More significantly, the principle of representing different clusters of opinion would suggest that more than one be elected from large Guilds who cover a diverse area, perhaps rural and sparse at one end and densely urban at the other. (Having several members would not guarantee this, of course, since they may still elect all their members with a similar background).
How Many are Needed ?
We noted that the Council does most of its work through its committees, and that it therefore needs to ensure an adequate ow of talent into them. Should the Council be denied the services of people who have proved their worth, just because the Societies who elected them now choose to elect someone else? Should Guilds feel obliged to continue to elect a representative to allow him or her to continue to serve on a CC committee? If a respected committee chairman moves into a new area, should a seat be made available at the expense of other potential candidates?
These questions all revolve around the balance between electing Council members for their specialist skills or purely as a link between the Guild members and the Council. As we have seen, both are important to the Council, but perhaps both should not be equally important to individual societies.
Both the current arrangement and that proposed by the working group provide only one way to get people to meet these two separate needs, for the Council body and for the specialist committees. The first of these is well matched to the supply, but the second is not.
This is not completely true, since the Council can elect Honorary members. Their numbers are limited and there are no specific links to any particular role. By extending the principle so that the Council could directly elect people with a proven track record to serve on its specialist committees, the Council could better ensure that its essential work was done, whilst retaining, and probably strengthening, the role of the elected representative as one who chiefly acts as a bridge between the Council and the ordinary ringer.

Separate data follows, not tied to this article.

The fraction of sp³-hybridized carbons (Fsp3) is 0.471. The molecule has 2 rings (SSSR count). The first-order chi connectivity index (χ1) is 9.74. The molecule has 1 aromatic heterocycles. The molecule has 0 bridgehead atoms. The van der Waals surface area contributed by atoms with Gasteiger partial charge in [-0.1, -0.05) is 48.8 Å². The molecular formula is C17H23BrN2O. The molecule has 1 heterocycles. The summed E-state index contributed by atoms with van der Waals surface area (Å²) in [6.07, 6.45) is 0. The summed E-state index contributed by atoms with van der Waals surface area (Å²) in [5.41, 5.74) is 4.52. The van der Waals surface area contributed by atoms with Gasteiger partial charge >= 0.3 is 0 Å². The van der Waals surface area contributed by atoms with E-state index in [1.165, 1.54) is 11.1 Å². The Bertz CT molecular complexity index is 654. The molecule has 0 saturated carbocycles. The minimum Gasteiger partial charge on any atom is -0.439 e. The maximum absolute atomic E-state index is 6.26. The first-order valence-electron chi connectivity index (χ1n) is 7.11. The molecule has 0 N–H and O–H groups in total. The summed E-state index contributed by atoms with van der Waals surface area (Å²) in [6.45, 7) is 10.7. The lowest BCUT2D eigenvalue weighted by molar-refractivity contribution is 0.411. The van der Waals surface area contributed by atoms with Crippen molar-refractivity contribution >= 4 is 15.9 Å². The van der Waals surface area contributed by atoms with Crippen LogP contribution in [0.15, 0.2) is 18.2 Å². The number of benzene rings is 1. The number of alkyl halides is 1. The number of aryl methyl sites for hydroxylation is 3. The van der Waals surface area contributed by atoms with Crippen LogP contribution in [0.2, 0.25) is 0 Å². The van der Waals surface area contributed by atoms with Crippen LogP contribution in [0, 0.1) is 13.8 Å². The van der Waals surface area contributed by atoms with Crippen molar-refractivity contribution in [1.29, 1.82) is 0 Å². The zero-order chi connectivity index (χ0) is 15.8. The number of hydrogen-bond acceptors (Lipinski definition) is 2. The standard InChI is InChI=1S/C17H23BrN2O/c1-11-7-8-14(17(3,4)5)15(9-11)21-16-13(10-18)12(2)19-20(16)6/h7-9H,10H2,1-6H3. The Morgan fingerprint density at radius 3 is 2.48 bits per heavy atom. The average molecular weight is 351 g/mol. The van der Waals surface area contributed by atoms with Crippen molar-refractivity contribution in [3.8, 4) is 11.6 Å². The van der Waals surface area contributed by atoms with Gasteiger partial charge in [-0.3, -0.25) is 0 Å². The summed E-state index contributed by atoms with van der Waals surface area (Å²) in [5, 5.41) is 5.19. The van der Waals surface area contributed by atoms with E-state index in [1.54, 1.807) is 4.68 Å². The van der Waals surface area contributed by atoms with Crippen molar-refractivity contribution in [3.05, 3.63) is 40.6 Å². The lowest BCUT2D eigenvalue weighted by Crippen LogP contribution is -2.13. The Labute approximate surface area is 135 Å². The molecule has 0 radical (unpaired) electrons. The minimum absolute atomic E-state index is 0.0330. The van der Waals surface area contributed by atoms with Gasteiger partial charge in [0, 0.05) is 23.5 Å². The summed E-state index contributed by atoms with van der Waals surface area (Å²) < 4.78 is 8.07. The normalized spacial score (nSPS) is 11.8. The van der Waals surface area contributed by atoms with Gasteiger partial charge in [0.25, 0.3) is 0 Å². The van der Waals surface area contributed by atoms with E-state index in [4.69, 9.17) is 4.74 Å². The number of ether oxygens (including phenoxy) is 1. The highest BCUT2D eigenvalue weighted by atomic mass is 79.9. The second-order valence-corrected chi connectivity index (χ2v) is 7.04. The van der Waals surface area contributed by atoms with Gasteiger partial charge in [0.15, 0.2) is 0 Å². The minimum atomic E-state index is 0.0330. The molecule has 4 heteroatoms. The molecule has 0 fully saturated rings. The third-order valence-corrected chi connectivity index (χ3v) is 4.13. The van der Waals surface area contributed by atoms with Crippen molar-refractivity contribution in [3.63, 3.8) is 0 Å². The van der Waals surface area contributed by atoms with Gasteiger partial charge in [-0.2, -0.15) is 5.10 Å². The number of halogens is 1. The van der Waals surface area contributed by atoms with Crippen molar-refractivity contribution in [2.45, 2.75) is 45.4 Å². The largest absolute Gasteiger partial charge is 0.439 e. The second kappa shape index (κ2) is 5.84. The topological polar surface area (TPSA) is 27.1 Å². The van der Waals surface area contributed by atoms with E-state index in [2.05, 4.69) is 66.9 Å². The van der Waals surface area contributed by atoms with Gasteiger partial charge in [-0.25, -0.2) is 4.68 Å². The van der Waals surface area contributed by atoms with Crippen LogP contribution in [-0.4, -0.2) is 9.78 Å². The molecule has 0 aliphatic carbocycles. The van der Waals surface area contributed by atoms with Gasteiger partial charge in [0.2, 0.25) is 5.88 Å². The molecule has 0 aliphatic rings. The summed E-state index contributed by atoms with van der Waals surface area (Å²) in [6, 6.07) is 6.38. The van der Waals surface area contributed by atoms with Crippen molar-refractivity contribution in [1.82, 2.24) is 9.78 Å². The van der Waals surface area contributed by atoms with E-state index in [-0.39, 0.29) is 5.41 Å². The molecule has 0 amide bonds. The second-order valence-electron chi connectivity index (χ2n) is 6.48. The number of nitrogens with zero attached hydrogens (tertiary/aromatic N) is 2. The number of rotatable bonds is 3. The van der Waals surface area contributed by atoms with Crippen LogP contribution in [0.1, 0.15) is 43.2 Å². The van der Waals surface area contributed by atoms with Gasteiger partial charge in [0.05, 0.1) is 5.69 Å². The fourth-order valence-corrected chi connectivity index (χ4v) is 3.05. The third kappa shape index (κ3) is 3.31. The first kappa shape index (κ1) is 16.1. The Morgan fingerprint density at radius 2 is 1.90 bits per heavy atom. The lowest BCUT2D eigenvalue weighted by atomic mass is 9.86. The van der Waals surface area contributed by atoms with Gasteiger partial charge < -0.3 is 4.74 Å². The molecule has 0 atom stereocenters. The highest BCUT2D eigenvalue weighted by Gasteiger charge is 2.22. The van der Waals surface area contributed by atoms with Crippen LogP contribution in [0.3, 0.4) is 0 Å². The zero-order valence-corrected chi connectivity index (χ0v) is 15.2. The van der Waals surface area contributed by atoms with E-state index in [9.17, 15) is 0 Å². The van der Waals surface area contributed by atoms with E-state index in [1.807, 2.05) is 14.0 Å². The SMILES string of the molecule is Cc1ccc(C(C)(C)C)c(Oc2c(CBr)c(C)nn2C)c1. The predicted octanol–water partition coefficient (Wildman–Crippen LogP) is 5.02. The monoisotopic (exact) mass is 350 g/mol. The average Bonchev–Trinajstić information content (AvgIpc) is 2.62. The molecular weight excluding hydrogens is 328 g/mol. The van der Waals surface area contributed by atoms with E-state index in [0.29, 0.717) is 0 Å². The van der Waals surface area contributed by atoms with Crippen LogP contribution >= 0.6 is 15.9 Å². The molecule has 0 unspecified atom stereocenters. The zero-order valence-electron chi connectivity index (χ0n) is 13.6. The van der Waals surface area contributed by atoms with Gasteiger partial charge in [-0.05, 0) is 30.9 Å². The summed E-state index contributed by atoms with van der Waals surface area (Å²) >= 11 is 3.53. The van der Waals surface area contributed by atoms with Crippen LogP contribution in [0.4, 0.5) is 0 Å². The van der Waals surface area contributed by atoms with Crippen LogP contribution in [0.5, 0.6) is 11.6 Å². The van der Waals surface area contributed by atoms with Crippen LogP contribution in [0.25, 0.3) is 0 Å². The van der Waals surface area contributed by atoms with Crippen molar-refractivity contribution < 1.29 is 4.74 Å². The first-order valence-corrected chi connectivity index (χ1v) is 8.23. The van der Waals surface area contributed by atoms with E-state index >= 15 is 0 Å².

It may still be appropriate to retain the category of honorary member for special cases. There would need to be fewer of these, since the ranks would not be swelled by committee chairmen and the like.
The number of members in the Council is clearly a factor to consider. We would not necessarily want a change that led to the Council halving or doubling in size, (would we?), but the numbers can be tuned by adjusting the thresholds.
Well over half the current Council members are elected by thirty or so societies with four members. About ten percent come from some twenty societies electing one member each. About fifteen per cent come from the handful of societies in the middle slots with two or three representatives. Some ten percent are honorary members.
The Council has about fourteen committees, (depending on whether you count the administrative committee and the Board of The Ringing World ), and between them they account for eighty to ninety people. Only about ten people sit on more than one committee.
If we assume that the Council should retain its present size, and if half the committee members were elected directly by Council, then allowing for fewer honorary members, we would need thirty fewer elected representatives. This is roughly the number of societies who return four members, ie. the balance could be made if they returned three instead. Clearly there are many permutations. Perhaps the very large societies should have more than three. On the other hand, perhaps more societies should have more than one.
The working group made a set of recommendations that supported their assumptions about the needed changes. I am sure many will snipe at them. To broaden the target a bit, I offer another set of rules which support the aims I have declared. Doubtless they too will receive some re. In fact, even if the principles are established, and anyway I do not have access to all the figures to play the numbers game. The numbers below are essentially an inspired guess.
Published in The Ringing World 9 August 1991 p775